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      Author's profile photo Martin Voros
      Martin Voros

      Hi Frank,

      really nice blog. It seems like this year will be year of password. Last one was mainly about anonymous and hacktivism. This year we've already seen many passwords dumps from major sites such as Linkedin. Hopefully, it will lead to better solution such as 2-factor auth. BTW this blog describes interesting attack and shows how hard it is to implement safe password reset function.

      Speaking of solutions, when is SAP going to provide 2-factor auth for Netweaver platform? It seems like SAP has all what is needed. SUP and Afaria for managing mobile device that could be used as second factor. I guess ability to enable 2-factor auth for subset of users (by user group) would be great. I believe there is already functionality for defining various password policies for different groups of users.


      Author's profile photo Frank Koehntopp
      Frank Koehntopp
      Blog Post Author

      Hi Martin,

      there is an interesting third party solution (which I personally also use for LastPass and Google):


      Author's profile photo Martin Voros
      Martin Voros


      thanks for the pointer. Looks interesting but you need to carry USB token with you and it's only for ABAP AS. Solution that would leverage SUP to distribute one time passwords for logon to SAP might be attractive for customers that already have SUP deployed in their landscape. I think that ability to turn on second factor jsut for particular groups of users is crucial. For example you can't expect that every warehouse employee will have mobile device but users with high privileges such as admins have mobile device that is supported by SUP.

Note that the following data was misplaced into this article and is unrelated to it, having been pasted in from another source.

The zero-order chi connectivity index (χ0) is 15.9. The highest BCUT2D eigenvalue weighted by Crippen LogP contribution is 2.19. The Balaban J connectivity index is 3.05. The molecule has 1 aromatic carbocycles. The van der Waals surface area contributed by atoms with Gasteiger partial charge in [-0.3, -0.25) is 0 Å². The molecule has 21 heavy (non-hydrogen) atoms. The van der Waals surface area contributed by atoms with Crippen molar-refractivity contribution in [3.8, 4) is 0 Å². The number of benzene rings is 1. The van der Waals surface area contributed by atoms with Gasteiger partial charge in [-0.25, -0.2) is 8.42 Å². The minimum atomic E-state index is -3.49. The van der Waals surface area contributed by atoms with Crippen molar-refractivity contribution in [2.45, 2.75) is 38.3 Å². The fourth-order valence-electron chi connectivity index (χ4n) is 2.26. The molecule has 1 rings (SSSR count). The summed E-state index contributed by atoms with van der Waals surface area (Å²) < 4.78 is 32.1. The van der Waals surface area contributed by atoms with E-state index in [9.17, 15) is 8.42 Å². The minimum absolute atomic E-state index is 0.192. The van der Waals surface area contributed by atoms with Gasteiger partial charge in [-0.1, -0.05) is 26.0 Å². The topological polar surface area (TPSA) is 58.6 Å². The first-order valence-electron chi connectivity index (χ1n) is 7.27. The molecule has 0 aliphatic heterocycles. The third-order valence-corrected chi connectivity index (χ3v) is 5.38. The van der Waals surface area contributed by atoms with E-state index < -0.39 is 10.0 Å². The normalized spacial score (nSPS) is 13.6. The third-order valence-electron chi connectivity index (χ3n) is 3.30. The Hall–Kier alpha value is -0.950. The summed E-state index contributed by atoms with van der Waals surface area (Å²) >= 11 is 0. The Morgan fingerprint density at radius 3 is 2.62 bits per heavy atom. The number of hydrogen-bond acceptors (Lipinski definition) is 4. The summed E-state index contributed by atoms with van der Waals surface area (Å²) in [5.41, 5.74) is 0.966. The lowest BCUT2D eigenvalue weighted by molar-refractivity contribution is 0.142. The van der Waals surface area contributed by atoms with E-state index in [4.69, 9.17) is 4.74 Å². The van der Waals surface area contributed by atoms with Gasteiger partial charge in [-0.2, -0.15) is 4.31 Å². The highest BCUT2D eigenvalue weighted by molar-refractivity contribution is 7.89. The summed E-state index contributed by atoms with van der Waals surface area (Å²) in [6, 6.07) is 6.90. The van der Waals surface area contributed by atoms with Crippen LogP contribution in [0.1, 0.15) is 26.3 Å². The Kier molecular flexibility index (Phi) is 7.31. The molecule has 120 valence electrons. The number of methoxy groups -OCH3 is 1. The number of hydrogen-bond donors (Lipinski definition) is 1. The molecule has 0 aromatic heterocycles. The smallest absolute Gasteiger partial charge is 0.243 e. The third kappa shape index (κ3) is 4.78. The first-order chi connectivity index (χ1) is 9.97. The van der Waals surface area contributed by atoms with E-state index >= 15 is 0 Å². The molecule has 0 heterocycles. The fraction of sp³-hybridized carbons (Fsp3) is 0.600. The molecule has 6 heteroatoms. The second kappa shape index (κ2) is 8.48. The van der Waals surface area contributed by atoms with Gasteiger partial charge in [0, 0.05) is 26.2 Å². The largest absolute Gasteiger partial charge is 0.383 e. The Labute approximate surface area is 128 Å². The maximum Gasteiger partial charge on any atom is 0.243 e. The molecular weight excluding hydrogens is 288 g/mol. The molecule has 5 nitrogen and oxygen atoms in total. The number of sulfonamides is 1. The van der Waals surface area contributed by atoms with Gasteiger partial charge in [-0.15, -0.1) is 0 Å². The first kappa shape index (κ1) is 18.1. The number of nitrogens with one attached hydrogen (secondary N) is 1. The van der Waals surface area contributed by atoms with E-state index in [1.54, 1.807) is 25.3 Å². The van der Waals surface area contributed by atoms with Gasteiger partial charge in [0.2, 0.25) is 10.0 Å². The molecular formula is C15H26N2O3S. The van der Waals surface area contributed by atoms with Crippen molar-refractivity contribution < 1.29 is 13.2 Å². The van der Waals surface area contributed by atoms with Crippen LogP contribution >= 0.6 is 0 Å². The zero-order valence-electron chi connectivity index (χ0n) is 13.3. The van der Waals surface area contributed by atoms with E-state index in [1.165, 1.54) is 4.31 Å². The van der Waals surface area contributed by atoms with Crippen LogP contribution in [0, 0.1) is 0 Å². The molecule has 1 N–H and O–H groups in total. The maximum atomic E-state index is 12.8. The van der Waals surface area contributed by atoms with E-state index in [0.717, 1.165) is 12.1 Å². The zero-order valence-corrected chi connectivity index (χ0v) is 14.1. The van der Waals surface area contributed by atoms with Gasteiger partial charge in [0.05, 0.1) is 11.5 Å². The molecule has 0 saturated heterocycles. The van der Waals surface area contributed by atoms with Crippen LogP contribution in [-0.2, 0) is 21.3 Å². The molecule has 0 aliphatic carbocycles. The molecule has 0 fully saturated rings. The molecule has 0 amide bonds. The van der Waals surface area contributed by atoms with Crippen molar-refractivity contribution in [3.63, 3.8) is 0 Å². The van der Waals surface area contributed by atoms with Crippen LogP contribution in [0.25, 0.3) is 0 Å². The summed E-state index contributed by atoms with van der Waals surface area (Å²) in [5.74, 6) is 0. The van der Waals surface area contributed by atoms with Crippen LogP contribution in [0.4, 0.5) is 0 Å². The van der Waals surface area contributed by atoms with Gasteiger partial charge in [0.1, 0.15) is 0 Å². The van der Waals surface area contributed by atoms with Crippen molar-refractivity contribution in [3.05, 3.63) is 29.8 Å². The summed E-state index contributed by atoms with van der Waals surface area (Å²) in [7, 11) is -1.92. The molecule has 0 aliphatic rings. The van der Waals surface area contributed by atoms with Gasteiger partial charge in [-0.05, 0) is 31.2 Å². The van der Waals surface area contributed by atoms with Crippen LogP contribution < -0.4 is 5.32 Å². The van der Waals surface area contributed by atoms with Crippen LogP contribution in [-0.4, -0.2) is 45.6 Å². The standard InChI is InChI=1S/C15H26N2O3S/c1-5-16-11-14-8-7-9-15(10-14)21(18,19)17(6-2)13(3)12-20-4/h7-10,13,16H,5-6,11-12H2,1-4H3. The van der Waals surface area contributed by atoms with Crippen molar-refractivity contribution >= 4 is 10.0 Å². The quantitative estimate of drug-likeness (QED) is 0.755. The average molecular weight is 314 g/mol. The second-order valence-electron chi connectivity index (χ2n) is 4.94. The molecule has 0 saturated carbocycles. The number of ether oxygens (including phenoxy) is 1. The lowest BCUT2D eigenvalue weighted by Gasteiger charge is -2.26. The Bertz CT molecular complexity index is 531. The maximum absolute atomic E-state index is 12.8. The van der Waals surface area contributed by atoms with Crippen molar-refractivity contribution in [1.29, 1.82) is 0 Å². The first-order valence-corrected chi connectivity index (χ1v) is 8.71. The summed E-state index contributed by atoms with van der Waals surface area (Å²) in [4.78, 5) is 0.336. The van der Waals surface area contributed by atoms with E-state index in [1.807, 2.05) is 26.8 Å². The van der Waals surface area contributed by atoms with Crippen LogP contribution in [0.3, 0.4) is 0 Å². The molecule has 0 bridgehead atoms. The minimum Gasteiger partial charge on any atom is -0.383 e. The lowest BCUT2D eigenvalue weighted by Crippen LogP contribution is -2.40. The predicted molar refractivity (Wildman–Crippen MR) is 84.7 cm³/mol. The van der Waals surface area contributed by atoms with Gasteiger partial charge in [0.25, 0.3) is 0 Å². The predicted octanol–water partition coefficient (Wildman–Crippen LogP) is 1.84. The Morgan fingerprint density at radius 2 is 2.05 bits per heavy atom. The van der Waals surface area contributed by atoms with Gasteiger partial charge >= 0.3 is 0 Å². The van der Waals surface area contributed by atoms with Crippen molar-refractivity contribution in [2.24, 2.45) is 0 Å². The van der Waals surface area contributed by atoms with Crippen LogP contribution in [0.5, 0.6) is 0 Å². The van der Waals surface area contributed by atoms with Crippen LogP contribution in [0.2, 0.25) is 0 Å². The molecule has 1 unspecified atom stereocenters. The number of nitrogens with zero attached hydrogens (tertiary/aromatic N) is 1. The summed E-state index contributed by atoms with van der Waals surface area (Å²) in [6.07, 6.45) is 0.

Author's profile photo Frank Koehntopp
      Frank Koehntopp
      Blog Post Author

      Great Idea!

      Now go an develop it ๐Ÿ˜‰

      Author's profile photo Martin Voros
      Martin Voros

      Hi Frank,

      actually I spent some time analyzing this and  the problem is in ABAP AS. I spoke with colleagues who have good knowledge of SUP and it should be pretty easy to implement it in SUP. I wanted to use user exit SUSR0001 to display a pop up that will ask user to enter one time token received on her mobile device. There are two issues: debugger and Crete new session option. Debugger could be disabled by authorizations but I can't find anything how to disable option to create new session from popup window ๐Ÿ™ I also though about this and the system should not authenticate user before entering password and one time token. Hence using this user exit is not a good idea because user is already authenticated (hence issues with debugger). The proper solution would require modifying SAP GUI protocol to accept additional field on logon screen. I think nobody from SAP wants to touch this old legacy protocol :-). I guess the easiest way for implementing 2-factor auth is enhancing NW SSO solution.



      Author's profile photo Andreas Pรถschl
      Andreas Pรถschl

      Hi Frank,